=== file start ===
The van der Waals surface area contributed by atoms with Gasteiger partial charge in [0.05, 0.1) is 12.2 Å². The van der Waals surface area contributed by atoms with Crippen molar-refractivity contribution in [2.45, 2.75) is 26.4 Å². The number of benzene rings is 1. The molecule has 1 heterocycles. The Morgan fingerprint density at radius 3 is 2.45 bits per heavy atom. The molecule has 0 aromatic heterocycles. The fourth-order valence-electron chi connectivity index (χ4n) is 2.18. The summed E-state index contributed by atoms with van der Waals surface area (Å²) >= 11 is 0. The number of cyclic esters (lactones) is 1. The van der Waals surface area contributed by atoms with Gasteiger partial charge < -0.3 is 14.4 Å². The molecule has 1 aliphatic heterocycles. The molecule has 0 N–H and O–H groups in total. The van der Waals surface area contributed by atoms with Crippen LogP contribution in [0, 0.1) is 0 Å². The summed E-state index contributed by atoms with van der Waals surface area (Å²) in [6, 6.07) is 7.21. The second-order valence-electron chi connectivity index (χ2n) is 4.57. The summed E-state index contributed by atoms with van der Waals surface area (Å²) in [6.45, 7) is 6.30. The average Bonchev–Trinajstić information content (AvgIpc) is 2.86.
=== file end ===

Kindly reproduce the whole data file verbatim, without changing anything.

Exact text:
The van der Waals surface area contributed by atoms with Gasteiger partial charge in [0.05, 0.1) is 12.2 Å². The van der Waals surface area contributed by atoms with Crippen molar-refractivity contribution in [2.45, 2.75) is 26.4 Å². The number of benzene rings is 1. The molecule has 1 heterocycles. The Morgan fingerprint density at radius 3 is 2.45 bits per heavy atom. The molecule has 0 aromatic heterocycles. The fourth-order valence-electron chi connectivity index (χ4n) is 2.18. The summed E-state index contributed by atoms with van der Waals surface area (Å²) >= 11 is 0. The number of cyclic esters (lactones) is 1. The van der Waals surface area contributed by atoms with Gasteiger partial charge < -0.3 is 14.4 Å². The molecule has 1 aliphatic heterocycles. The molecule has 0 N–H and O–H groups in total. The van der Waals surface area contributed by atoms with Crippen LogP contribution in [0, 0.1) is 0 Å². The summed E-state index contributed by atoms with van der Waals surface area (Å²) in [6, 6.07) is 7.21. The second-order valence-electron chi connectivity index (χ2n) is 4.57. The summed E-state index contributed by atoms with van der Waals surface area (Å²) in [6.45, 7) is 6.30. The average Bonchev–Trinajstić information content (AvgIpc) is 2.86.